Thursday, August 18, 2016

Bring Back Those Factory Jobs: Robots Rule!

This morning I heard Donald Trump telling workers he was going to bring back their manufacturing jobs.  Unemployed rust belt workers from Pennsylvania to Michigan, who know it wasn't their fault they lost their jobs to China or wherever are now lining up to vote for Mr. Trump. 

Of course, those jobs are now done in China by robots and if they were ever brought back to the USA, it would be robots employed in those factories here.

Later, in the same broadcast, I heard a factory owner in New Hampshire complain about "government regulations" as the reason he was thinking about leaving New Hampshire, but when he was asked specifically which regulations he found onerous, he could only say it was the Environmental Services Administration and some labor regulations he found objectionable. His factory "uses a lot of chemicals" and he has to jump through all sorts of unreasonable hoops related to those.  He also complained that there is "a loud sucking sound" coming from Massachusetts drawing workers away from his factory in New Hampshire with higher wages and he can't find New Hampshire workers with the right skills.

I know this personally, as I was lured from working in New Hampshire to Massachusetts with a 14% raise, after the added income tax (5.1% in Massachusetts and 0% in New Hampshire.)  The salary wasn't the main factor, but it made the decision easier. All my friends in New Hampshire rolled their eyes, "Oh, now you're paying state income tax!" Yes, I told them and after paying that tax, I'm still making significantly more money--enough to buy a new car every year.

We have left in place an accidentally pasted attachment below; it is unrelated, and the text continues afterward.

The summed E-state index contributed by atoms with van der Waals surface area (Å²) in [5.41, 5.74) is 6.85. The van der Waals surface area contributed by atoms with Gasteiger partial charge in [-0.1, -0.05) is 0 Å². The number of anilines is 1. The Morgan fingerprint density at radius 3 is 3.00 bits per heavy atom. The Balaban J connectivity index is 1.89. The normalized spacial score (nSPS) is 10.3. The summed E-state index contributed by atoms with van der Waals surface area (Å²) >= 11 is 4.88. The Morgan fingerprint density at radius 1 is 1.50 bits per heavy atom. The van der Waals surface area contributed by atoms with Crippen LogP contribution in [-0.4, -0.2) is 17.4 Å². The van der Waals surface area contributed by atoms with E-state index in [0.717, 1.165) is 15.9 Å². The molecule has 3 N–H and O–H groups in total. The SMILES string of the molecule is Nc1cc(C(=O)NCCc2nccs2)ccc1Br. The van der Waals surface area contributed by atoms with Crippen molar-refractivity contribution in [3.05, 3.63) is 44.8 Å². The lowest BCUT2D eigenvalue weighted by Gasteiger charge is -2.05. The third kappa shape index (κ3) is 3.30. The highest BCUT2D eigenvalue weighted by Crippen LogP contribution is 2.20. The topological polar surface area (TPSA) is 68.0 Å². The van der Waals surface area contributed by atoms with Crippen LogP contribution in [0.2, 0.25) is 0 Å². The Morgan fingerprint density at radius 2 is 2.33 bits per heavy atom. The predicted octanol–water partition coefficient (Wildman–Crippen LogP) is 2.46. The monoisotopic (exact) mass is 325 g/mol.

As Andrew Hacker has observed, when company owners complain about the lack of skilled workers, it's almost never the case there are no American workers with those skills; the problem is the workers with those skills refuse to work for low wages, and go elsewhere.

So what this New Hampshire factory owner was complaining about was he was unable to despoil the environment and unable to exploit laborers. 

As the economist Alan Stieglist has noted, the trouble with international trade agreements is they are negotiated by  government officials with a business background, who intend to return to the private sector, and these agreements are all about benefiting the bottom line of international companies, not about benefiting the workers or the environment.  A really good trade agreement would force Chinese factory owners to pay their employees a living wage and not despoil the environment in China; China exports its pollution across the Pacific. 

So, vote for the Donald and American companies will return to American shores, just the way Boeing has stayed in the USA by moving to South Carolina where it can exploit desperate workers with low wages.

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